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63rd Congress administration agencies agriculture amendment amount annual associations authorized Bill bond-issuing borrowers capital stock cent central character charge cities Commission Bill Company competition Constitution contribute corporations cost create debentures demand district dividends equal established European exempt existence expenses extend farm land farm loans farm-mortgage bonds farmers Federal government Federal Reserve Board follows founded fund Germany give government aid guaranty held House increase industry insure interest rates invested investors issued kind land banks land-credit institutions land-credit system legislation less limit losses means meet ment mortgage bonds national banks necessary operated organized paid payment placed principle profits proper proposed proposition purchase question rate of interest reasonable reserve fund rural credits savings says securities sell shares stitutions Sub-committee Bill success taxation tion Treasury United
Page 258 - State, subject only to the two restrictions, that the taxation shall not be at a greater rate than is assessed upon other moneyed capital in the hands of individual citizens of such State, and that the shares of any national banking association owned by non-residents of any State shall be taxed in the city or town where the bank is located, and not elsewhere.
Page 259 - The result is a conviction that the States have no power, by taxation or otherwise, to retard, impede, burden, or in any manner control, the operations of the constitutional laws enacted by Congress to carry into execution the powers vested in the general government.
Page 262 - Recollecting the fundamental principle that the Constitution, laws and treaties of the United States are the supreme law of the land, it seems to us almost absurd to contend that a power given to a person or corporation by the United States may be subjected to taxation by a State. The power conferred emanates from, and is a portion of, the power of the government that confers it.
Page 262 - ... does not extend to a tax paid by the real property of the bank, in common with the other real property within the State, nor to a tax imposed on the interest which the citizens of Maryland may hold in this institution, in common with other property of the same description throughout the State. But this is a tax on the operations of the bank, and is, consequently, a tax on the operation of an instrument employed by the government of the Union to carry its powers into execution. Such a tax must...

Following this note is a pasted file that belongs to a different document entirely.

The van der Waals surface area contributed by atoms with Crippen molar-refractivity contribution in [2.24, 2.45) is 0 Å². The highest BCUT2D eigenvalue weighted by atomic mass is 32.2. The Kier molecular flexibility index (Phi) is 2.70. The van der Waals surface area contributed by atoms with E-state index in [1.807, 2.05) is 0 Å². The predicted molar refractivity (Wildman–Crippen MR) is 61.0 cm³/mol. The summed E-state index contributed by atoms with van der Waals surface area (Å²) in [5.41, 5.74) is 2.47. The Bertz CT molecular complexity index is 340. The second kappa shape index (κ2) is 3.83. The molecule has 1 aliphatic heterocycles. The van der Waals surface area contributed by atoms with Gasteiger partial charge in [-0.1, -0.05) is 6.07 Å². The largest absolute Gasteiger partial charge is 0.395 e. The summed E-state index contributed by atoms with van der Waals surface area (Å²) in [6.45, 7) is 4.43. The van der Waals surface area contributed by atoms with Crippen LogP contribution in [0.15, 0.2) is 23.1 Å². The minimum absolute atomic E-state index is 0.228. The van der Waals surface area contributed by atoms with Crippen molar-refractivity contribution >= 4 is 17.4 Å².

Page 258 - It is obvious that it is an incident of sovereignty, and is co-extensive with that to which it is an incident. All subjects over which the sovereign power of a state extends are objects of taxation, but those over which it <loes not extend are, upon the soundest principles, exempt from taxation.
Page 257 - The right to make exemptions is involved in the right to select the subjects of taxation and apportion the public burdens among them, and must consequently be understood to exist in the lawmaking power wherever it has not in terms been taken away.
Page 256 - That every Federal land bank and every national farm loan association, including the capital and reserve or surplus therein and the income derived therefrom, shall be exempt from Federal, State, municipal, and local taxation, except taxes upon real estate...
Page 260 - It is, therefore, manifest that exemption of Federal agencies from state taxation is dependent, not upon the nature of the agents, or upon the mode of their constitution, or upon the fact that they are agents, but upon the effect of the tax ; Opinion of the Court.
Page 259 - From this, which may be almost termed an axiom, other propositions are deduced as corollaries, on the truth or error of which, and on their application to this case, the cause has been supposed to depend. These, are, 1st. That a power to create implies a power to preserve.
Page 262 - The foundation of the argument in favor of the right of a State to tax the bank is laid in the supposed character of that institution. The argument supposes the corporation to have been originated for the management of an individual concern, to be founded upon contract between individuals, having private trade and private profit for its great end and principal object.